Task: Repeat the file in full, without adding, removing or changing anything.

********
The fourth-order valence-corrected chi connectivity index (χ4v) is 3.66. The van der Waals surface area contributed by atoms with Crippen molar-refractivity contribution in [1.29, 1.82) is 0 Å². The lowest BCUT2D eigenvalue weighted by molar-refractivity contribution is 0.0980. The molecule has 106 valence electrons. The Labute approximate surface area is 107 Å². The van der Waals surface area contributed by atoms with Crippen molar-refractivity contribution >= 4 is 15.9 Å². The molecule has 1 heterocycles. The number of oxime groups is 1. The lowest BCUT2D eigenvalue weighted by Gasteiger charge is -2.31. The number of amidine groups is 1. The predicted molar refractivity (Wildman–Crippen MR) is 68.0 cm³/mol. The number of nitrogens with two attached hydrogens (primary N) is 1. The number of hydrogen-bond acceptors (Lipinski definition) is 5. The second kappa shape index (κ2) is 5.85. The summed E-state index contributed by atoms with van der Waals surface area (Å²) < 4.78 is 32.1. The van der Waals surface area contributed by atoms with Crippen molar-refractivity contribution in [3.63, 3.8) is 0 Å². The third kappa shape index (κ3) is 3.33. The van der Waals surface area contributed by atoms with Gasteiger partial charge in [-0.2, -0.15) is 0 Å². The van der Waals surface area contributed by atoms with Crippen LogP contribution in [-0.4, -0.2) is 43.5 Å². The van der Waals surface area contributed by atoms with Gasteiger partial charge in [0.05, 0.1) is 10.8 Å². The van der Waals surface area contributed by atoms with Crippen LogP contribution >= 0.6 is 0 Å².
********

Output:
The fourth-order valence-corrected chi connectivity index (χ4v) is 3.66. The van der Waals surface area contributed by atoms with Crippen molar-refractivity contribution in [1.29, 1.82) is 0 Å². The lowest BCUT2D eigenvalue weighted by molar-refractivity contribution is 0.0980. The molecule has 106 valence electrons. The Labute approximate surface area is 107 Å². The van der Waals surface area contributed by atoms with Crippen molar-refractivity contribution >= 4 is 15.9 Å². The molecule has 1 heterocycles. The number of oxime groups is 1. The lowest BCUT2D eigenvalue weighted by Gasteiger charge is -2.31. The number of amidine groups is 1. The predicted molar refractivity (Wildman–Crippen MR) is 68.0 cm³/mol. The number of nitrogens with two attached hydrogens (primary N) is 1. The number of hydrogen-bond acceptors (Lipinski definition) is 5. The second kappa shape index (κ2) is 5.85. The summed E-state index contributed by atoms with van der Waals surface area (Å²) < 4.78 is 32.1. The van der Waals surface area contributed by atoms with Crippen molar-refractivity contribution in [3.63, 3.8) is 0 Å². The third kappa shape index (κ3) is 3.33. The van der Waals surface area contributed by atoms with Gasteiger partial charge in [-0.2, -0.15) is 0 Å². The van der Waals surface area contributed by atoms with Crippen LogP contribution in [-0.4, -0.2) is 43.5 Å². The van der Waals surface area contributed by atoms with Gasteiger partial charge in [0.05, 0.1) is 10.8 Å². The van der Waals surface area contributed by atoms with Crippen LogP contribution >= 0.6 is 0 Å².